Friday, July 20, 2007

The Road to Direct Foreign Investment in Sierra Leone

With the present opportunities for foreign investors who wish to invest in various sectors of the economy in Sierra Leone expect a good return of capital investment, whilst at the same time contributing to the development of the country, the experience in the country over the years and elsewhere suggests that some directions along the financial sector should evolve to meet the needs of the investors. It is vital that interventions be undertaken to support broad-based development in the financial sector in general and rural finance in particular. This approach is in contrast to the subsidized, direct credit schemes of the past which undermined the development of the financial sector that attract investors.
What we must consider as extremely important is that foreign direct investment could only be attractive if we improve strategies to increase resources for our local business sectors. The rural areas contribute to enhance economic growth but the experience with the National Cooperative Development Bank and the Microfinance institutions suggests that the importance of group lending based on credit history for development of the financial sector in rural areas is important. Although the initial size of loans is often insufficient for small and medium enterprises, those with a good credit history should be able to move ahead as individual borrowers of overtime.
An effective trade policy process that attracts investors requires a clear trade and export strategy, effective consultation with the private sector, successful inter-sectoral coordination in the business sector, access to accurate trade information, capacity for analyzing trade policy issues, and effective trade support institutions – standards, export promotion, customs. In all these areas the country is having a weak capacity. The Ministry of Trade and Industry needs to move away from its old structures and create a business friendly atmosphere for investors.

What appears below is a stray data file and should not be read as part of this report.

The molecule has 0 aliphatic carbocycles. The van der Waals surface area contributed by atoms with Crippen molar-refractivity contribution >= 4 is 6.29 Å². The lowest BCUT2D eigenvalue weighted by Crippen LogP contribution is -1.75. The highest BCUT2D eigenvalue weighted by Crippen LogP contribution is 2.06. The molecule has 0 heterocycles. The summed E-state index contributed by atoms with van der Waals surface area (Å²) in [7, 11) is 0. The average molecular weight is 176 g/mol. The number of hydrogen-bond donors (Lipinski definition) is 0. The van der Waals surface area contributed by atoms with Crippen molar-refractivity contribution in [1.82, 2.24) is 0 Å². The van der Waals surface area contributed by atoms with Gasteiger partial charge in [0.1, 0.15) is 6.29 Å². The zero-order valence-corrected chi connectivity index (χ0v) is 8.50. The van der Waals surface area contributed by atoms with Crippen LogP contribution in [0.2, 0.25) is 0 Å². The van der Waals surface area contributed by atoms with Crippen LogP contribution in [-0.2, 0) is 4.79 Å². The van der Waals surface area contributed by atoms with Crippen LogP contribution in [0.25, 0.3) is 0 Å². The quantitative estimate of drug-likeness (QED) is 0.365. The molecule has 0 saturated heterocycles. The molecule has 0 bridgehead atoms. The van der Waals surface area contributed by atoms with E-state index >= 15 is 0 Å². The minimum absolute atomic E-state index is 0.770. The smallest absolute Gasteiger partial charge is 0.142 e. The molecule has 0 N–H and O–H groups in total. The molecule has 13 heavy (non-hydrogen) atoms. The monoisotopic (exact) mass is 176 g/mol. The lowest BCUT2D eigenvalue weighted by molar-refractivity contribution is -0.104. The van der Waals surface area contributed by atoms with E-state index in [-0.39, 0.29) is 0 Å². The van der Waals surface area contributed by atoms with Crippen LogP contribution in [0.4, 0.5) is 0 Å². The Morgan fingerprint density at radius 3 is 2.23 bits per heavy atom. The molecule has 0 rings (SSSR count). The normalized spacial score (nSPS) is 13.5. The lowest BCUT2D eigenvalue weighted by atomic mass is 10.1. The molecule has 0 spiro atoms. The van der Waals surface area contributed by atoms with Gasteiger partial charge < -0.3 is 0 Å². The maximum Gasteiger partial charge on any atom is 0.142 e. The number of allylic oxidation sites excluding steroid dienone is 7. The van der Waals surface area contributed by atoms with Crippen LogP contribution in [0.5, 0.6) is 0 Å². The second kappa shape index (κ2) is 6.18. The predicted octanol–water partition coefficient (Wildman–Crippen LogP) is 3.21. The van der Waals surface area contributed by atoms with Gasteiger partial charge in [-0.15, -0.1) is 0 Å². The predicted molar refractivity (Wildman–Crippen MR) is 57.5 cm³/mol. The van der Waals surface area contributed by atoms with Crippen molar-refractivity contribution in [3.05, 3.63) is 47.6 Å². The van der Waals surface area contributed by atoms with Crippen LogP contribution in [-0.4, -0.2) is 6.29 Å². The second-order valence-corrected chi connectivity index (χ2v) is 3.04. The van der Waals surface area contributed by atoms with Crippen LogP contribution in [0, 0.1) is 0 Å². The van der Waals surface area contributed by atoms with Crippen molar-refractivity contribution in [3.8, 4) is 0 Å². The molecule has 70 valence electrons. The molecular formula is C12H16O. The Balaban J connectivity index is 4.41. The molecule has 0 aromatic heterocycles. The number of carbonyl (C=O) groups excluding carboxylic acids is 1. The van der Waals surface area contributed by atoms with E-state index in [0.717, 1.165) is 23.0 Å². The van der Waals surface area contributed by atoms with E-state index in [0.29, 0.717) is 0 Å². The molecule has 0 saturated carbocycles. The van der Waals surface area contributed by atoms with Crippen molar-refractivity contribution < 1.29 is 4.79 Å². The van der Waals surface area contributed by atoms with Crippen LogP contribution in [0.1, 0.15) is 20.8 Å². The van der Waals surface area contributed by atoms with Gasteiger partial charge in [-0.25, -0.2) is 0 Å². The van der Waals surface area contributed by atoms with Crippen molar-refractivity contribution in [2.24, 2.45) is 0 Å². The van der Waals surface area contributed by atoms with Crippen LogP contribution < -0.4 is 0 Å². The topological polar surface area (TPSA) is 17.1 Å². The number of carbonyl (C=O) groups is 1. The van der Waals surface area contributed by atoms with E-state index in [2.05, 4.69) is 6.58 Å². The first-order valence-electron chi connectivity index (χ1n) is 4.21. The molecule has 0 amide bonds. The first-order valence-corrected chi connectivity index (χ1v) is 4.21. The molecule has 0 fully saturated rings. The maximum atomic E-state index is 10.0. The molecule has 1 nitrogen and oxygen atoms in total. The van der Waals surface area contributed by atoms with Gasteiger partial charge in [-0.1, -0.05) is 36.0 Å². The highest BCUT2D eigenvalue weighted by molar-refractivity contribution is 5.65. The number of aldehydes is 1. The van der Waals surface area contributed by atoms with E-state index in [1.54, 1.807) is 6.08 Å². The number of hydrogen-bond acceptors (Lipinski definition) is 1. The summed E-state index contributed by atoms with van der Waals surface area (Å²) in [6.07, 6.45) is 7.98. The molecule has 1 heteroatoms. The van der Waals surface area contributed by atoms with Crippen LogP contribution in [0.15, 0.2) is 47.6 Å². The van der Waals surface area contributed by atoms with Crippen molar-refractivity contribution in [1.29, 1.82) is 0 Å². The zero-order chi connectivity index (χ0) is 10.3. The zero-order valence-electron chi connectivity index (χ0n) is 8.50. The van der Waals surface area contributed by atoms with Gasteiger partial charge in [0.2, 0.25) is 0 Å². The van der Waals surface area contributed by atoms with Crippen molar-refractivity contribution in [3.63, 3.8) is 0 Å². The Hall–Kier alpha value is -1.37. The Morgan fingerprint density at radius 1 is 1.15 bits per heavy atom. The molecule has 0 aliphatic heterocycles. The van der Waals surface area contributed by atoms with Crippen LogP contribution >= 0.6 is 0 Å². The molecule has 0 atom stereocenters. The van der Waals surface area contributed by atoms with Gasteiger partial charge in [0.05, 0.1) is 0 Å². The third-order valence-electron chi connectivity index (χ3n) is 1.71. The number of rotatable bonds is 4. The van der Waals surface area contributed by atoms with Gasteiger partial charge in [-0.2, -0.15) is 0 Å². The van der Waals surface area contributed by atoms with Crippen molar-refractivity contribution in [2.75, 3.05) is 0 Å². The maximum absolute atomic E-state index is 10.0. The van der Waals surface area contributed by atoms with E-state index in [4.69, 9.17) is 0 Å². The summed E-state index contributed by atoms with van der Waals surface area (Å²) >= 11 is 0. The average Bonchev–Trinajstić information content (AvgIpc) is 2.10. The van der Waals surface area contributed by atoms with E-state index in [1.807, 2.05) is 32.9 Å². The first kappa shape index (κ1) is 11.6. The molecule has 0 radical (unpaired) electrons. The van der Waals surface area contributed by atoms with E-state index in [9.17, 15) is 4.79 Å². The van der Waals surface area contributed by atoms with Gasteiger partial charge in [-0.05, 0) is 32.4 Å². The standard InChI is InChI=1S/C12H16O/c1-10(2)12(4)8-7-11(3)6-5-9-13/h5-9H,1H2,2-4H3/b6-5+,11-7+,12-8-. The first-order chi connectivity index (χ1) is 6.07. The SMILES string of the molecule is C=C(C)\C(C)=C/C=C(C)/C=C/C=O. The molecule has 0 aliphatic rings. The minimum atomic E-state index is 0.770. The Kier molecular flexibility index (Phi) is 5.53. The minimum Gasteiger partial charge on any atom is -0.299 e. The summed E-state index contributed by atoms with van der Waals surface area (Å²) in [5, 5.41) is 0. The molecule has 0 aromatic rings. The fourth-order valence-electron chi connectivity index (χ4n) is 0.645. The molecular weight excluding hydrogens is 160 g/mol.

The existing trade division should be abolished and in its place, an industry and commerce division developed to operate along side the existing administration and co-operative divisions, and the policy, planning and research divisions.
The capacity to meet commercial quality requirements and comply with standards is increasingly important. Quality and standards are closely related but they are not identical. A product may not face any mandatory standards yet it may suffer serious quality issues. Other products that attract investors may be of sufficient quality yet the mechanisms are not in place to prove their compliance to the satisfaction of the investor. The development of broad awareness and promotion of the adoption of good agriculture and manufacturing practices and quality management systems will set the stage for later development. Initial efforts should focus on particular higher risk gains in investment oriented sub-sectors that require specific regulation and institutional structures.
Fish and cocoa are clearly the main products demanding attention at present together with the maintenance of the integrity of the Kimberley process for diamonds.
In particular, it is recommended that more attention be devoted to the economy so that a better service is ensured for foreign direct investment. We recognize the fact that there is a strong partnership agreement being negotiated between the Economic Community of West African States and the European Union, to determine how best to approach these negotiations. Sierra Leone should also improve the implementation of the ECOWAS Free Trade Area.

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